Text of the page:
Some Features We Love in Logic Pro X

  • Dan Lister

We've been using Logic Pro for a good few years now. Over 7 to be exact. We first started using Cubase but after making the move to Mac OS, we switched to Logic Pro. The new version of Logic Pro X has been 6 years in the making and for what we've used in the new version, Logic Pro X is a welcomed upgrade. After using Logic Pro X for a few weeks, we've already been presented with two new versions since the initial launch. It's great to Apple updating the app frequently as Logic Pro wasn't updated enough. New features include things such as Track Stacks, Drummer, Drum Kit Designer, Retro Synth, Arpeggiator and more powerful tools such as Flex Editor and Smart Controls.


Drummer brings a virtual professional drummer to your Logic project. We've been using Drummer to quickly record ideas or help new artists lay down parts of their song. With 4 styles and around 5 different drummers for each style, you get a wide variety of beats and parts. Once you've laid down your parts, Logic allows you to tweak each region. You can change a region's complexity or loudness. You can also make the snare and bass drum follow other instruments. For example, we tend to let each region follow the bass guitar. Not happy with the drum sound but you've achieved the perfect drum region? With Drummer, you can convert each region to MIDI to route through other instruments.

Mixer Signal Path

Logic's mixer has been completely redesigned. Apple have simplified the track mixer and have made it much more logically. The signal path of each track now represents the order of each track's inputs, effects, sends and outputs. The allows producers and engineers to understand their project easier and make amendments. Adding a new send to the tracks and having it displayed at the correct position within the signal path lets you understand how it will affect your sound.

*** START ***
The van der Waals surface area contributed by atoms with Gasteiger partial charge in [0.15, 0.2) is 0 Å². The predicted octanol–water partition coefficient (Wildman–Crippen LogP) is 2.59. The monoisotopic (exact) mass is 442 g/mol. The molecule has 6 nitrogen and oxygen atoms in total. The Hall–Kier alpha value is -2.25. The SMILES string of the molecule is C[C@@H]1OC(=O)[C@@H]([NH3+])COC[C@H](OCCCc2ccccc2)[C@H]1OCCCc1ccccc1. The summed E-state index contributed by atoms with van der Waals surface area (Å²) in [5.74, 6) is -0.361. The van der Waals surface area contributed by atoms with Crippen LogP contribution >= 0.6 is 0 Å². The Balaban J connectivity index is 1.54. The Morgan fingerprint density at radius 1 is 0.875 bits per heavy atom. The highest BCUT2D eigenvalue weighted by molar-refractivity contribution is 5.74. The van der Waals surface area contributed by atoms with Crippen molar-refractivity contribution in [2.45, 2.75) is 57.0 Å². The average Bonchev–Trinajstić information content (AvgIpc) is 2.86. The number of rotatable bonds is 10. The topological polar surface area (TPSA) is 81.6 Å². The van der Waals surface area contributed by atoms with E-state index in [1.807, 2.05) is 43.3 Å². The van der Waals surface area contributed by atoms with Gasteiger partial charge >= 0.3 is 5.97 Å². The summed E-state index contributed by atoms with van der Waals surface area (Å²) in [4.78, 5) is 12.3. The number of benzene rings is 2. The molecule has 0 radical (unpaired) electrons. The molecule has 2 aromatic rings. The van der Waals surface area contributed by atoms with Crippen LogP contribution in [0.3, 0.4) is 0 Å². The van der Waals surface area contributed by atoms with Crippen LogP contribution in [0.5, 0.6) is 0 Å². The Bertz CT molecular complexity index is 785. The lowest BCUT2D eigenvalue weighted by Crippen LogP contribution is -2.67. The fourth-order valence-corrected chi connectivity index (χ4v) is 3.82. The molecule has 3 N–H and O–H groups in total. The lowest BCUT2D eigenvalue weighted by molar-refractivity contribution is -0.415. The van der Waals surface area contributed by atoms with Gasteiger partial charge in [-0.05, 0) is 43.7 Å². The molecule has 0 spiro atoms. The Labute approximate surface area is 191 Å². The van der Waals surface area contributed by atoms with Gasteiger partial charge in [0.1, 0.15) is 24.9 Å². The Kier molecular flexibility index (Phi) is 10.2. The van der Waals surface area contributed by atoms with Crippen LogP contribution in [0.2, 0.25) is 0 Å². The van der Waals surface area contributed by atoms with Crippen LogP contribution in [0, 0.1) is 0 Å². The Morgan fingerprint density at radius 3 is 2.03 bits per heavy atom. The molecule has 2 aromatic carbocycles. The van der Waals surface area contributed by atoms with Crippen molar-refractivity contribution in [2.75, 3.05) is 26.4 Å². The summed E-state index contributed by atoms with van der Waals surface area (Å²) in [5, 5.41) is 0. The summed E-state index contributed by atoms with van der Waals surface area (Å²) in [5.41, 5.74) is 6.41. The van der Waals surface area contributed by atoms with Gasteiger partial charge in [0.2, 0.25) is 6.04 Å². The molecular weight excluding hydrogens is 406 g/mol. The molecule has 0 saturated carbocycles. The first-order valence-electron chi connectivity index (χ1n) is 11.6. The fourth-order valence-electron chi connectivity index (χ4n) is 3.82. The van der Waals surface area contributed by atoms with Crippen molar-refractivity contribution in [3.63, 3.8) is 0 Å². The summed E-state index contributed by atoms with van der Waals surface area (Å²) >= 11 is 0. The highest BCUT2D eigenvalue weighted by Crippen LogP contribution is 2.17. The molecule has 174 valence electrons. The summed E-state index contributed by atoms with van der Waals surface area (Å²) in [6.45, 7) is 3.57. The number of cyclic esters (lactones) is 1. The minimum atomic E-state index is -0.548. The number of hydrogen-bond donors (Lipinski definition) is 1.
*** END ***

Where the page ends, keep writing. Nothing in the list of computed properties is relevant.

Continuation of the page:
Track Stacks

Track stacks allow produces to group multiple tracks together so that sounds can be combined from multiple instruments from a single input. The are two types of stacks: Summing and Folder. Folder tracks allow the grouping of multiple tracks for simultaneous control, much like Folders from previous versions of Logic. Summing tracks can record and playback MIDI on it's master track, routing all tracks through one bus. This allows producers to save complete sounds over multiple instruments to their Library. 

MIDI Effects

They have finally arrived. We've been waiting for MIDI effects for a long time. Producers can now apply MIDI effects to audio tracks. Our personally favourite is the Arpeggiator which allows you to arpeggiate your tracks. We've been using it mostly with synthesizers to create a stepped sequence effect. The Scripter plugin is another MIDI effect we love. The ability to write custom effects is a welcomed addition and fits in perfectly with our skill set. We've been writing with JavaScript for quite a while and the opportunity to write Logic plugin's in JavaScript is awesome.

Logic Remote

Logic Remote is a free iPad App which allows users to control their instances of Logic Pro X over a wireless network. We've found it's great for recording ideas on your idea. Recording your own vocals and controlling Logic at the same time is a welcomed feature. You'll get access to the mixer and transport bar. Access to your project's Markers makes it easy to record at different locations in your song through the Logic Remote. Smart Controls as well as instruments are accessible from the remote. Garageband users will be pretty familiar with the layout of instruments and controls on the remote app. And last but no means least, key commands is our most favourite feature of the Logic Remote. You can access all of Logic Pro X's key commands from your app. You can add more by tapping any empty area and assigning your own function.